What: The Minnesota Department of Agriculture (MDA) will conduct the gypsy moth eradication treatment on approximately 342 acres of land in the city of Duluth Sunday morning, June 12, assuming weather conditions remain favorable. The treatment will focus on the city’s Central Hillside neighborhood. Members of the media are invited to the staging area for video and photograph opportunities, and interviews with MDA staff.
Where: The staging area for the Duluth treatment area will be the Richard I. Bong Memorial Airport, located at 4804 Hammond Road, Superior, WI 54880.
When: Sunday, June 12, 2011
5:30 a.m. – 7:00 a.m. (Times are approximate and are dependent on weather conditions.)
Who: Members of MDA’s Gypsy Moth Unit will be available to answer questions about the treatment and operations.
NOTE: For media inquiries on the day of the event, please call the MDA at 651-274-5162.
St. Paul, Minn. – The Minnesota Department of Agriculture (MDA) is preparing to treat
approximately 342 acres of land in the city of Duluth to slow the spread of a gypsy moth
infestation identified last summer. Officials will conduct the treatments on Sunday, June 12,
2011 depending on weather conditions.
In 2010, the MDA's statewide gypsy moth monitoring program detected a localized
infestation of the destructive tree pest. The treatment area is located in Duluth’s Central
Hillside, in an area approximately from North Sixth Avenue E. to North 17th Ave. E. and
Skyline Drive to East Fourth Street.
To slow the expansion of the infestation, officials will conduct two aerial applications of
Bacillus thuringiensis var. kurstaki (Btk) over the same area, spaced 5-10 days apart.
Btk is a U.S. Environmental Protection Agency-approved bacterium with very low risk
for humans or animals other than caterpillars. Btk is widely used within the organic
Since 2004, MDA has participated in the national Slow the Spread of Gypsy Moth
program directed by the U.S. Forest Service. The majority of its resources have been
focused on protecting the forests of the North Shore which are most at risk as gypsy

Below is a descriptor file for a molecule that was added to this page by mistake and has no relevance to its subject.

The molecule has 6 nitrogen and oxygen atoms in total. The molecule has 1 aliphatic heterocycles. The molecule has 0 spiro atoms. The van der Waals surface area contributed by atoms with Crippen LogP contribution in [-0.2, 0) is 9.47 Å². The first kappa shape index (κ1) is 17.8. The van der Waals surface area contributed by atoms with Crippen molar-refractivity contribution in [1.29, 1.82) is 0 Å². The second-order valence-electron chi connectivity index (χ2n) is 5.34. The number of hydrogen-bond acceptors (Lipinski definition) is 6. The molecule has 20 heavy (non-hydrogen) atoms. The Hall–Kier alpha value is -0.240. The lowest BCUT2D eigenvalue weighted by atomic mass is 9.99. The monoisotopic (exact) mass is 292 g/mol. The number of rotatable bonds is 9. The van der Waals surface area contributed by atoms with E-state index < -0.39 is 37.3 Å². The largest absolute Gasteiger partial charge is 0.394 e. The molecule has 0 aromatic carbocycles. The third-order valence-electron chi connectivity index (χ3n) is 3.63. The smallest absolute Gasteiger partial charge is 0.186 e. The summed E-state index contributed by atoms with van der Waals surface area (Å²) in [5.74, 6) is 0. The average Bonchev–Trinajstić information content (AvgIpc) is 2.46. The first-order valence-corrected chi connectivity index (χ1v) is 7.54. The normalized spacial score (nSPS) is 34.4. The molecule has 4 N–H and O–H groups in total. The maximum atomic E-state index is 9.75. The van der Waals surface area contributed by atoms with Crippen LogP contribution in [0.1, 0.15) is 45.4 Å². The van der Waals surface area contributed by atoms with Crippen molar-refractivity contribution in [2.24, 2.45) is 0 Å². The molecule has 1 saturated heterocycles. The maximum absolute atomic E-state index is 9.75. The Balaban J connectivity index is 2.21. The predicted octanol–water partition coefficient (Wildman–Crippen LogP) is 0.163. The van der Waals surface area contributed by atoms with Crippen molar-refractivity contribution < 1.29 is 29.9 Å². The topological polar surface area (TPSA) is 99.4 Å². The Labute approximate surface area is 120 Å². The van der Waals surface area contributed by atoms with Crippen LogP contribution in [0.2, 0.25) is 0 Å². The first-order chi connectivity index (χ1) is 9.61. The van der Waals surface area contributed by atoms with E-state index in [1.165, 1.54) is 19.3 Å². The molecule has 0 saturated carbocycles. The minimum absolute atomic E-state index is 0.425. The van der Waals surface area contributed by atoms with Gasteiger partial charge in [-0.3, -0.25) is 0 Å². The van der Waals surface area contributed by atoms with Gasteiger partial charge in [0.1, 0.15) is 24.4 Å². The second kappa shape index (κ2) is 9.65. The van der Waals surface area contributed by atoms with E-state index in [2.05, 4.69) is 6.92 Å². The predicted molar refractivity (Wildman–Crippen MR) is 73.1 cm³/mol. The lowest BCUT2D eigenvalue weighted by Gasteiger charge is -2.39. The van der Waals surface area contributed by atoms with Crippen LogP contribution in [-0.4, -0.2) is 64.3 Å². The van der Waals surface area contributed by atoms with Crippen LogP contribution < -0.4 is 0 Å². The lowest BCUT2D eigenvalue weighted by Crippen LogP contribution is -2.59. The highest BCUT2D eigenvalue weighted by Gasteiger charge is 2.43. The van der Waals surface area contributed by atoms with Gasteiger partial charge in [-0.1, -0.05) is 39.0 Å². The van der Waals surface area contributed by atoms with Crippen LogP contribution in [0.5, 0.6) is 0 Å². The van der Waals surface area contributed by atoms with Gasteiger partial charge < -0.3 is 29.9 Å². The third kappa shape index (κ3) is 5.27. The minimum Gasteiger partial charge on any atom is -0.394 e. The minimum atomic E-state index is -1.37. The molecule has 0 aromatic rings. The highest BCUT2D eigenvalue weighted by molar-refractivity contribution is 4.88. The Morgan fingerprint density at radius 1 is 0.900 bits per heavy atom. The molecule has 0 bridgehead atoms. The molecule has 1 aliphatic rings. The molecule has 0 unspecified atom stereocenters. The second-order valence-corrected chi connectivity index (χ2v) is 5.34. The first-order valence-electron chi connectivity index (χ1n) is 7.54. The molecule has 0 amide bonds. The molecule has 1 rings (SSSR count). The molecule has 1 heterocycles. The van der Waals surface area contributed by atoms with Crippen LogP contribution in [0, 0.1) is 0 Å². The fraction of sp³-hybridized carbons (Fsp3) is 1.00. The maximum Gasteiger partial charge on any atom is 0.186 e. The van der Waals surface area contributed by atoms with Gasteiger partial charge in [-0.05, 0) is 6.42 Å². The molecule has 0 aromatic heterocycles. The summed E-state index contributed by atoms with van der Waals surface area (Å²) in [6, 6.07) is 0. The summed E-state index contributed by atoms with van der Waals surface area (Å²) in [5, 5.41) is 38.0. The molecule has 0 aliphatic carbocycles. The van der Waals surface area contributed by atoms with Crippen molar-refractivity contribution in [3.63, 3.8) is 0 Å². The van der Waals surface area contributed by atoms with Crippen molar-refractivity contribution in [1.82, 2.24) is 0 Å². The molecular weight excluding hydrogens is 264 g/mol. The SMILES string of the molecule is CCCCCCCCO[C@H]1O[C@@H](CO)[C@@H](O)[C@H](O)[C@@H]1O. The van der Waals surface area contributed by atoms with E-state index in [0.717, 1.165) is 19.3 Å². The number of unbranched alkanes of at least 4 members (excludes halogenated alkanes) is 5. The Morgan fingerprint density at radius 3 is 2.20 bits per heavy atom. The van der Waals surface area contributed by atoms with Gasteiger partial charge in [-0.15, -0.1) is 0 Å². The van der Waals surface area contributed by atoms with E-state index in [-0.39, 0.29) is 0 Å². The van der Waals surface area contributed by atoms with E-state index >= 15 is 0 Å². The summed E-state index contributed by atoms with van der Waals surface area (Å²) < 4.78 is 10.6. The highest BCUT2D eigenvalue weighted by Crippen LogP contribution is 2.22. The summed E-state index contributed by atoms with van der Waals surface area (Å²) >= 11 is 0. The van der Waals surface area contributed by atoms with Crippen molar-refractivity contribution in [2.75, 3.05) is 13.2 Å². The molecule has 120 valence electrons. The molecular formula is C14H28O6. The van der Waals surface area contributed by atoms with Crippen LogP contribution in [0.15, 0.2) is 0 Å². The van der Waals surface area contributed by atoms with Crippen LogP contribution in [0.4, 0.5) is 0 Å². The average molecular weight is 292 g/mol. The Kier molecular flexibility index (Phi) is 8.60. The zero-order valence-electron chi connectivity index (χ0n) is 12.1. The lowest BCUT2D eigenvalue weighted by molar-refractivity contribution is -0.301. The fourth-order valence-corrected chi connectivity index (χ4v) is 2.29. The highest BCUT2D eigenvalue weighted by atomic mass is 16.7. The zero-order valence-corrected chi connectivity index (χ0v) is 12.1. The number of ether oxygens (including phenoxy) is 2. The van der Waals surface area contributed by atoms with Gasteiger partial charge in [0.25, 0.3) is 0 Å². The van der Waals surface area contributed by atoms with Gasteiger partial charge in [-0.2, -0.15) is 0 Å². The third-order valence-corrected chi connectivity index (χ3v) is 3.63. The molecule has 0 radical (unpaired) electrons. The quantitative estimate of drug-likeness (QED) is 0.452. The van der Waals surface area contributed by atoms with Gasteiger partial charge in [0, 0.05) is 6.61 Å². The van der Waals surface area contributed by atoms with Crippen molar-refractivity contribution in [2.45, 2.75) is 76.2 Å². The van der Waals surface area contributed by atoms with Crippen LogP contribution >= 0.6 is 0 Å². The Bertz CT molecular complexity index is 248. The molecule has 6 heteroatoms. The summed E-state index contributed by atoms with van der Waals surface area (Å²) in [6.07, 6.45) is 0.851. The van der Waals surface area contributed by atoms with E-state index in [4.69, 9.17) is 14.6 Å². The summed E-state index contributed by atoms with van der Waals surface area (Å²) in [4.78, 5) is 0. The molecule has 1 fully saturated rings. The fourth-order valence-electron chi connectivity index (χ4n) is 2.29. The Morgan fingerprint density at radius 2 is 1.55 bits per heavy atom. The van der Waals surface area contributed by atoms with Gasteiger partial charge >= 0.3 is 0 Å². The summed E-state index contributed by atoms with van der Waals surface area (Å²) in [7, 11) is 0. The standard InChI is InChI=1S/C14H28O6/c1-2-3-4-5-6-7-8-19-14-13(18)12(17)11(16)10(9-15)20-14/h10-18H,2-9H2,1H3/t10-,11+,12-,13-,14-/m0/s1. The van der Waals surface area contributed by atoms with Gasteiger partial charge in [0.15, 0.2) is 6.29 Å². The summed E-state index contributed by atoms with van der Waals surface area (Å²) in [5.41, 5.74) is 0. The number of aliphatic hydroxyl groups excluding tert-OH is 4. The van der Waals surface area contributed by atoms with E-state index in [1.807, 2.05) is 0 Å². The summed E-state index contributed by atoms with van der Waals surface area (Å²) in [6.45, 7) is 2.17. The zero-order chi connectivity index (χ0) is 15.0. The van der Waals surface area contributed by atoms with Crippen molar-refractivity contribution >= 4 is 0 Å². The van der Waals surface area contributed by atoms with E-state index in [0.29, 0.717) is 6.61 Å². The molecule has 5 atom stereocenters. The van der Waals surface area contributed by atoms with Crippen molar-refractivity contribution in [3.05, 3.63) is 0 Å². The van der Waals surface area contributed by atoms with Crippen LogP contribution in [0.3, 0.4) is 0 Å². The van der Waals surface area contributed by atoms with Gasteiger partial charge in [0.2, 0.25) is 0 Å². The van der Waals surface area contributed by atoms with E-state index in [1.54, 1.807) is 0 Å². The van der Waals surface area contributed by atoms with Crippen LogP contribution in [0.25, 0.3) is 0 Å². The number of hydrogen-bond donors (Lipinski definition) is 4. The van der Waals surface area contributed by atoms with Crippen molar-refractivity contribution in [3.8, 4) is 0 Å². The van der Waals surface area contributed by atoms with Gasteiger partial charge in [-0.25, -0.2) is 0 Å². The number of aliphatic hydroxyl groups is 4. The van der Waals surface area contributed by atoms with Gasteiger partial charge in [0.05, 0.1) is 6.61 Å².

moth spreads westward into the state. Similar Btk treatments have been used for this
purpose in Grand Portage in 2008 and in Finland and Clover Valley in 2009. These
efforts protect forest health, property values and the state's tourism industry.
Gypsy moths are among America's most destructive tree pests, having caused millions of
dollars in damage to Eastern forests. The moths are common in Wisconsin and are now
threatening Minnesota. If present in large numbers, gypsy moth caterpillars can defoliate
large sections of forest. Oak, poplar, birch and willow are among their preferred hosts.
The moths spread slowly on their own, but people can unintentionally help them spread
by transporting firewood or other items on which the moths have laid their eggs.
To help area citizens stay informed, the MDA has set up an Arrest the Pest Hotline at
888-545-MOTH. The hotline will offer the latest details about treatment dates and times.
Updates before, during and after the treatments will also be given on MDA’s Facebook
page (www.facebook.com/mnagriculture) and MDA’s Twitter account
also has information about gypsy moths and control efforts.
The MDA offers the following tips to residents in and around the treatment area:
- For the moth treatment to work, it must begin early in the morning. Residents may be
awakened on that day by the noise of the low-flying airplane. MDA apologizes for any
- The airplane noise may spook pets, so residents may wish to keep them indoors during the
- The treatment product has no known health effects for humans, but to avoid it residents may wish
to stay indoors during the treatment and keep windows closed for a half hour after application; and
- The residue will not damage a vehicle's finish, but residents may wish to park vehicles
indoors to avoid having to wash them after the application. Soapy water will remove any
residue on outdoor items.
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